1. Ryan Elder
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    Ryan Elder Contributing Member

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    How can I make this character's decision unknown on purpose, without it coming off as unintentional.

    Discussion in 'Character Development' started by Ryan Elder, Apr 10, 2016.

    For my story, a member of a violent gang wants out, once the gang takes things too far in their crimes, at least too far, for his morals.

    So he wants out and avoids the gang. He also tries to build a case against the gang for the police and the gang suspects this, while they are trying to anticipate his next moves.

    I am thinking they would call him and tell him that if he wants out, he has to do one last nasty deed for them. They give him a blood out, where is he does one last nasty deed and they then have collateral on him, if that's how the blood out concept works, or so I read. Or maybe they just use that as a ruse to get the gang member to meet them.

    There is also the MC, who the gang wants out of the way, and they figure they can get the gang member to kill the MC for him as the nasty deed for him to get out. Or maybe they are just calling the gang member and using this as a ruse to get the gang member to come meet them, so they can deal with him and the MC in one swoop.

    Now, the gang member who wants out, can go two ways. He can either turn good and decide to help save the MC, or he can suck it up and accept the one last nasty deed, and attempt to kill the MC and fail.

    There is already a character in my story who turns good, and there is already a character who turns bad. So I figure if I were to have this gang member turn good or bad, it will come off as repetition, because their is already two characters who do each.

    So I thought this could happen in the story: The gang member happens to be surveying the gang trying to get evidence on them to build a case to turn them in. As he is surveying them, and is close by, he gets a call from the leader. The leader tells him that the gang is going after the MC and wants him to kill him as his last deed.

    The gang member then decides to run to get to the MC before they do. He intercepts the gang, running to where the MC is, with his gun drawn. The MC hears him coming, along with the rest of the gang arriving, shortly behind him. The MC sees him with the drawn gun come around the corner. The MC panics, shoots him to death, and escapes.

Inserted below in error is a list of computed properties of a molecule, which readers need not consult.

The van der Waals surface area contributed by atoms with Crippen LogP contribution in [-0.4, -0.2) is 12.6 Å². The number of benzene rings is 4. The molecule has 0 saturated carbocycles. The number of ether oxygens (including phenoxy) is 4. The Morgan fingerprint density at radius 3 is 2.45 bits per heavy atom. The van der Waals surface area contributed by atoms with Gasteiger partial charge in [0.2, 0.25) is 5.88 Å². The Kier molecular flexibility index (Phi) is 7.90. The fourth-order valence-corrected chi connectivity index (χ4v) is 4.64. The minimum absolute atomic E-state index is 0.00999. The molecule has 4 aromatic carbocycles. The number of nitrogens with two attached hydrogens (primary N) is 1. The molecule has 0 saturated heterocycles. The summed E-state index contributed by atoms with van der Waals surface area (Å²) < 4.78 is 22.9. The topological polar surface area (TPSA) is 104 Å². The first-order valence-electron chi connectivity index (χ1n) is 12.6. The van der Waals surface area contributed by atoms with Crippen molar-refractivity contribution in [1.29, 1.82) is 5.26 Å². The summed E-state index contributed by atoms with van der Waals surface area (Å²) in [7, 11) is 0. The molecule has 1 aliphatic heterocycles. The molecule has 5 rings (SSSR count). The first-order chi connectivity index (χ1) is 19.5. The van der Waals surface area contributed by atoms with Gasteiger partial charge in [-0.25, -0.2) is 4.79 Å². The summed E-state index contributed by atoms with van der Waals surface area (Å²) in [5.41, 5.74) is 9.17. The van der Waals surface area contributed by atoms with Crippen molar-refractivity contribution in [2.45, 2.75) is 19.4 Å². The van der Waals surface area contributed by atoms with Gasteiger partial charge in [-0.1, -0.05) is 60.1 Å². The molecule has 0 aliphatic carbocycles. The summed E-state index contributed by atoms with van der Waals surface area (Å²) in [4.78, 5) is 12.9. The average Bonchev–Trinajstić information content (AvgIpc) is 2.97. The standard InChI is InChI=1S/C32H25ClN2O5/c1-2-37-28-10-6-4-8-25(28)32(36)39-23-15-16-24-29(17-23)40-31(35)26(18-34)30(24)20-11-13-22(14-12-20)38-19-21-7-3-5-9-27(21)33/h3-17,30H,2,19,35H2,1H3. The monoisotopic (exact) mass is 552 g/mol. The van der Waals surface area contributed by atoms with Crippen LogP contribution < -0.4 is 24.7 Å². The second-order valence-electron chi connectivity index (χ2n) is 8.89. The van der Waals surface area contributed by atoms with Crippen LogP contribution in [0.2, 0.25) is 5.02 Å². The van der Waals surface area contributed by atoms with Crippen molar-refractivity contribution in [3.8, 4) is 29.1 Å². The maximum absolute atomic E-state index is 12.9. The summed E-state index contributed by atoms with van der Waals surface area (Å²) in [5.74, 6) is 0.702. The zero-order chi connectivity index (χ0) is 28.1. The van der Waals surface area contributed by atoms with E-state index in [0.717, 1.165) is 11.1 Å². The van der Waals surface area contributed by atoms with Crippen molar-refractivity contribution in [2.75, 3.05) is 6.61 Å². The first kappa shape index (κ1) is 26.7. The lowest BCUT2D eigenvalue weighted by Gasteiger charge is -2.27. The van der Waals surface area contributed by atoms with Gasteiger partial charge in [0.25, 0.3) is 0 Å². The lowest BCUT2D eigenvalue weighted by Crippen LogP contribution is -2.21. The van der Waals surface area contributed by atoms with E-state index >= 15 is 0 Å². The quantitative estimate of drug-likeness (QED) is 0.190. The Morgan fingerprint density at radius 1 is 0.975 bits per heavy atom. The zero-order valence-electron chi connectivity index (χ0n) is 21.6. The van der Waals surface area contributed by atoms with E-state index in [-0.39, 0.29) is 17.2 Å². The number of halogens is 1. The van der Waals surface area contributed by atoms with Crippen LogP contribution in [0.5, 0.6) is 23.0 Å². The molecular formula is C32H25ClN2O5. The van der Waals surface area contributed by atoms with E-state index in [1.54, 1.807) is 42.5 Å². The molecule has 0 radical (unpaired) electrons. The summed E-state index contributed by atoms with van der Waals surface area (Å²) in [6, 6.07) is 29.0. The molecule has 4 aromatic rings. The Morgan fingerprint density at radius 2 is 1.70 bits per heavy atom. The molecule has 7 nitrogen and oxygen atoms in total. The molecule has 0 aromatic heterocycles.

However, I was thinking maybe I should write it so that the reader does not know what the gang member's intentions were. Was he going to try to warn the MC and help him escape? Was he going to put his morals aside and kill him to get out?

    I thought it might be better to make the gang members intentions unsolved, and mysteriously ambiguous, to avoid possible repetition.

    But I would like to write it in a way, in which the reader understands that the ambiguity is intentional, and they are not asking "what the heck is going on with this character, I don't understand".

    What do you think? Should I write it in that way? If so, how do you write it, so that it comes off as intentional, rather than poorly unexplained, to the reader?
     
    Last edited: Apr 10, 2016
  2. Mumble Bee
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    Mumble Bee The writer formerly known as Chained. Contributor

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    Either have him fake his own death, or have him fake the death of the MC. either way you could do a secene where it looks like someone was killed, reader think's 'oh, its the same as last time' only then you reveal the twist.

    Be careful though, doing this a lot can cheapen character deaths.
     
  3. Ryan Elder
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    Ryan Elder Contributing Member

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    Alright, thanks for the input. What advantage to the plot would the faked death create though? How can you fake a death without a body? Doesn't someone still need to die, in order for the faked death to be believed, as oppose to the gang and the media taking it as a missing person?